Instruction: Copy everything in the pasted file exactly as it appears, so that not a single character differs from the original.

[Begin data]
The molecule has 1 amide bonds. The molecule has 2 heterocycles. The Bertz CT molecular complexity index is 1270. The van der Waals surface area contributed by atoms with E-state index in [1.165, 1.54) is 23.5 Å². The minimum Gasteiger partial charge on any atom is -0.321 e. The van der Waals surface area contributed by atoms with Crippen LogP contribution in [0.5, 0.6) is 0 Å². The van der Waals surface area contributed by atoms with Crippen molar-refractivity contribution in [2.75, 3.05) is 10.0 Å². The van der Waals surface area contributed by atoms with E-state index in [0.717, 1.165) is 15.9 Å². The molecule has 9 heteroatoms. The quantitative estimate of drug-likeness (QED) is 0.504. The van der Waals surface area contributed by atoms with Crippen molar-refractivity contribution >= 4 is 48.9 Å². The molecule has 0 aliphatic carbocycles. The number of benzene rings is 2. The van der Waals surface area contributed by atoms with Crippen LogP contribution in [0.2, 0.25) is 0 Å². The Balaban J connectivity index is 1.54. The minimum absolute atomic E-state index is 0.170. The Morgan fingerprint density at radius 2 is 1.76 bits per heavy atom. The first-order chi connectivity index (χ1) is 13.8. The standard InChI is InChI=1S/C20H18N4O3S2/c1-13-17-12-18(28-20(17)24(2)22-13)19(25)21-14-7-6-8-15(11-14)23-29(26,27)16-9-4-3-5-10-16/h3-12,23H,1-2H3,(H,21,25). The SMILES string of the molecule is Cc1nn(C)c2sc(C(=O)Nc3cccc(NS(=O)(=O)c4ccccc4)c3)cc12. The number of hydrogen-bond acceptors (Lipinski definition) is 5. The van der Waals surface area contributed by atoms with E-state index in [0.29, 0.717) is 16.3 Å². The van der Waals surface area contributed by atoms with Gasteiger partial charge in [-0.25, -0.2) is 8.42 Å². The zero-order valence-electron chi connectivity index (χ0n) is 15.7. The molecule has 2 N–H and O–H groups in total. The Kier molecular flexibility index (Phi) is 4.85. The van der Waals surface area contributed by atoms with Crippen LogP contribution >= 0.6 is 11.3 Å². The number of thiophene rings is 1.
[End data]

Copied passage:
The molecule has 1 amide bonds. The molecule has 2 heterocycles. The Bertz CT molecular complexity index is 1270. The van der Waals surface area contributed by atoms with E-state index in [1.165, 1.54) is 23.5 Å². The minimum Gasteiger partial charge on any atom is -0.321 e. The van der Waals surface area contributed by atoms with Crippen LogP contribution in [0.5, 0.6) is 0 Å². The van der Waals surface area contributed by atoms with Crippen molar-refractivity contribution in [2.75, 3.05) is 10.0 Å². The van der Waals surface area contributed by atoms with E-state index in [0.717, 1.165) is 15.9 Å². The molecule has 9 heteroatoms. The quantitative estimate of drug-likeness (QED) is 0.504. The van der Waals surface area contributed by atoms with Crippen molar-refractivity contribution >= 4 is 48.9 Å². The molecule has 0 aliphatic carbocycles. The number of benzene rings is 2. The van der Waals surface area contributed by atoms with Crippen LogP contribution in [0.2, 0.25) is 0 Å². The Balaban J connectivity index is 1.54. The minimum absolute atomic E-state index is 0.170. The Morgan fingerprint density at radius 2 is 1.76 bits per heavy atom. The first-order chi connectivity index (χ1) is 13.8. The standard InChI is InChI=1S/C20H18N4O3S2/c1-13-17-12-18(28-20(17)24(2)22-13)19(25)21-14-7-6-8-15(11-14)23-29(26,27)16-9-4-3-5-10-16/h3-12,23H,1-2H3,(H,21,25). The SMILES string of the molecule is Cc1nn(C)c2sc(C(=O)Nc3cccc(NS(=O)(=O)c4ccccc4)c3)cc12. The number of hydrogen-bond acceptors (Lipinski definition) is 5. The van der Waals surface area contributed by atoms with E-state index in [0.29, 0.717) is 16.3 Å². The van der Waals surface area contributed by atoms with Gasteiger partial charge in [-0.25, -0.2) is 8.42 Å². The zero-order valence-electron chi connectivity index (χ0n) is 15.7. The molecule has 2 N–H and O–H groups in total. The Kier molecular flexibility index (Phi) is 4.85. The van der Waals surface area contributed by atoms with Crippen LogP contribution >= 0.6 is 11.3 Å². The number of thiophene rings is 1.